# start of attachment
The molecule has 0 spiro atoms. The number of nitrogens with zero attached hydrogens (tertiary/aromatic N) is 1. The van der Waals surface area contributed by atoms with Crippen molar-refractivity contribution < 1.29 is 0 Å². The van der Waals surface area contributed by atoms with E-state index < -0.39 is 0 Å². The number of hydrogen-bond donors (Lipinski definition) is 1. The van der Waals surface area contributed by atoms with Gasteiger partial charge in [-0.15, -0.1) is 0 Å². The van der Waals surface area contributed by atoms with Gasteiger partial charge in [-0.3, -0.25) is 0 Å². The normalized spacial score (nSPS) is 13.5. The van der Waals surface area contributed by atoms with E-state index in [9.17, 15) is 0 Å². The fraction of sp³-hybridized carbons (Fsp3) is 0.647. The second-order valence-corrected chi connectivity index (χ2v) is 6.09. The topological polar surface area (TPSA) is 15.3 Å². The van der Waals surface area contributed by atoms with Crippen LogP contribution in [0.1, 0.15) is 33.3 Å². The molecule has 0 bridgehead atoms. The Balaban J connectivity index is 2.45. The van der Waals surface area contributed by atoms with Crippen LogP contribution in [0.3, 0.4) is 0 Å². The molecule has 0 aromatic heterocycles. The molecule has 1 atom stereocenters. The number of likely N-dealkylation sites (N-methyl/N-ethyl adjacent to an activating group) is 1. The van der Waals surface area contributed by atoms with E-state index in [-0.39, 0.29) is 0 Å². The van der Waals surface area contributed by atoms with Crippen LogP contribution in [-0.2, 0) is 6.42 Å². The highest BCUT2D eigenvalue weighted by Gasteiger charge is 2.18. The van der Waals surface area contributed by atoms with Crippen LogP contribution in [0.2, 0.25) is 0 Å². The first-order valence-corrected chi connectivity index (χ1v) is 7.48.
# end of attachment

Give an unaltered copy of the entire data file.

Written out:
The molecule has 0 spiro atoms. The number of nitrogens with zero attached hydrogens (tertiary/aromatic N) is 1. The van der Waals surface area contributed by atoms with Crippen molar-refractivity contribution < 1.29 is 0 Å². The van der Waals surface area contributed by atoms with E-state index < -0.39 is 0 Å². The number of hydrogen-bond donors (Lipinski definition) is 1. The van der Waals surface area contributed by atoms with Gasteiger partial charge in [-0.15, -0.1) is 0 Å². The van der Waals surface area contributed by atoms with Gasteiger partial charge in [-0.3, -0.25) is 0 Å². The normalized spacial score (nSPS) is 13.5. The van der Waals surface area contributed by atoms with E-state index in [9.17, 15) is 0 Å². The fraction of sp³-hybridized carbons (Fsp3) is 0.647. The second-order valence-corrected chi connectivity index (χ2v) is 6.09. The topological polar surface area (TPSA) is 15.3 Å². The van der Waals surface area contributed by atoms with Crippen LogP contribution in [0.1, 0.15) is 33.3 Å². The molecule has 0 bridgehead atoms. The Balaban J connectivity index is 2.45. The van der Waals surface area contributed by atoms with Crippen LogP contribution in [0.3, 0.4) is 0 Å². The molecule has 0 aromatic heterocycles. The molecule has 1 atom stereocenters. The number of likely N-dealkylation sites (N-methyl/N-ethyl adjacent to an activating group) is 1. The van der Waals surface area contributed by atoms with E-state index in [-0.39, 0.29) is 0 Å². The van der Waals surface area contributed by atoms with Crippen LogP contribution in [-0.2, 0) is 6.42 Å². The highest BCUT2D eigenvalue weighted by Gasteiger charge is 2.18. The van der Waals surface area contributed by atoms with Crippen LogP contribution in [0.2, 0.25) is 0 Å². The first-order valence-corrected chi connectivity index (χ1v) is 7.48.